Inheritance being defined as an edge that has multiplicities can seem strange at first glance if we do not want to support multiple inheritances. An alternative solution would add the definition of StandardEdge with multiplicities. This way, inheritance edges would only have a source and a target (descendant and parent), while further specialized edges (Association, Composition, and so on) can have multiplicities. However, for the purposes of this paper, we have chosen the simpler option presented earlier. This case demonstrates one of the main benefits of the playground: to foster discussion about (multi-level) modeling concepts and the different ways one can model them and think about them.

figure l

Annotation definitions. The basic module defines the level annotation which is mutable with a range of 0..*, and is assigned to every node, edge, and field, either directly or indirectly (via ModelElement). Note that level is also mandatory, which means that every targeted element must have a value assigned.

figure m

Structure and annotation definitions in DMLA. Before we move on to validation rules, first we briefly demonstrate how the concepts defined in the Basic module are transformed into DMLA entities. Figure 7 illustrates the DMLA entities generated from the Basic module. Nodes, edges and inheritance edges all indirectly instantiate ComplexEntity, which is the entry point of the Bootstrap for entities. The ModelElement entity contains the level slot that every instance of ModelElement also gets. Note that there is a containment relationship between entities and slots, enabling the validation hierarchy on the containment chain as well. Slots representing fields are generated inside nodes, instantiating ComplexEntity.Children, which is the entry point of the Bootstrap for slots. In the figure, where there is no meta-slot indicated by ’:’, ComplexEntity.Children is considered to be the meta-slot. Note that the meta-slot does not equal to the value of the type constraint in DMLA. For example, the source slot in Inheritance is the instance of the source slot in Edge, with both of them having a type constraint restricting their value to Node. Constraints are marked between curly braces, with type (T) and cardinality constraints indicated (C) accordingly. Note that cardinality constraints are generated to be optional (0..1 or 0..*) in all cases, and have to be specified in the validation rules if they are to be mandatory. The type constraint value of fields is set to Base so that a field can be of any type. Edge endpoints are generated as slots with their type constraint value set to Node.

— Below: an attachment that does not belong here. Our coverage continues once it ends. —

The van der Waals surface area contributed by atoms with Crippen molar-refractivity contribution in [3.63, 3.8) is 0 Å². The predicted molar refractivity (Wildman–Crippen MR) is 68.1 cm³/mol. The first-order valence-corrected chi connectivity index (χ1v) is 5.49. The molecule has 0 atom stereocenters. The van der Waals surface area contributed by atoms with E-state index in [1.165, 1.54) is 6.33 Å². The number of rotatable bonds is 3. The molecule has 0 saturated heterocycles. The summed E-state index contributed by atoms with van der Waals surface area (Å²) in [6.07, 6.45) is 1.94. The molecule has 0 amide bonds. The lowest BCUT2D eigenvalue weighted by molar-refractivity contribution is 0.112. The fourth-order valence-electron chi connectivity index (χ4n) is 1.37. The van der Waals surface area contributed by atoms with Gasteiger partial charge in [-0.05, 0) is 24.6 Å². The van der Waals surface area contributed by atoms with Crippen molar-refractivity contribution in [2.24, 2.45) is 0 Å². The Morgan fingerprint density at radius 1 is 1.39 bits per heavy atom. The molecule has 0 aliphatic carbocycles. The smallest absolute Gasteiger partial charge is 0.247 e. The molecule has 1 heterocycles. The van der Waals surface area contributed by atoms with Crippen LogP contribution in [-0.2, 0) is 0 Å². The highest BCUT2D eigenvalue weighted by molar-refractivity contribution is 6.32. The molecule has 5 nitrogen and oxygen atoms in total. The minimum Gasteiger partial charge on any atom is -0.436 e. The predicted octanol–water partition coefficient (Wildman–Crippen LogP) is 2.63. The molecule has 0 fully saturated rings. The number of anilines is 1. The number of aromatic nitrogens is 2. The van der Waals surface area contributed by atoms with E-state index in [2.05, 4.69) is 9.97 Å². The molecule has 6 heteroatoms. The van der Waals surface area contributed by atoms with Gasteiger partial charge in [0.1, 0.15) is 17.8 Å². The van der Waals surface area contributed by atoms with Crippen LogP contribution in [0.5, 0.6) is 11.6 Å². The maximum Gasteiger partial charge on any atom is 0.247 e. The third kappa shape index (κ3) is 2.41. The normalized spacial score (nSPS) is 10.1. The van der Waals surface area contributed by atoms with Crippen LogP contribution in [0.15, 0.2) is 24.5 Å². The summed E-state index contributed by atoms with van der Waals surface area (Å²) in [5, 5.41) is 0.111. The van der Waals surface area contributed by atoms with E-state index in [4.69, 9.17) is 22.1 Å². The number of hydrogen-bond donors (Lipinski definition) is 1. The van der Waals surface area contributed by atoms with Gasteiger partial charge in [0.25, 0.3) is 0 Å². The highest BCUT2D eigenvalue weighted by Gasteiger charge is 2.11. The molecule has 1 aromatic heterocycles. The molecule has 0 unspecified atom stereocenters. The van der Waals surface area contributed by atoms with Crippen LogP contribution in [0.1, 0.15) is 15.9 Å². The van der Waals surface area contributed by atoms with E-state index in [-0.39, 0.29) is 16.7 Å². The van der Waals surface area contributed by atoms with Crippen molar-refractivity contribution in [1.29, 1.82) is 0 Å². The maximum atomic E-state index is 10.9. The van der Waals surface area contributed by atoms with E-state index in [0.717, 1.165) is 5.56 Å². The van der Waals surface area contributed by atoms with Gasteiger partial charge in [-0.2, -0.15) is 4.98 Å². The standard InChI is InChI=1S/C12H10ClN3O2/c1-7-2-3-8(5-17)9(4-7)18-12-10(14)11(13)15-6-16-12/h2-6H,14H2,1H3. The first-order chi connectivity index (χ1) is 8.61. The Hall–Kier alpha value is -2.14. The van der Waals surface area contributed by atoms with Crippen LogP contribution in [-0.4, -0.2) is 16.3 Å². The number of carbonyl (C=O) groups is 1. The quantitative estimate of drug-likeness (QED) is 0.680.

Fig. 7
figure 7

DMLA entities generated from the Basic module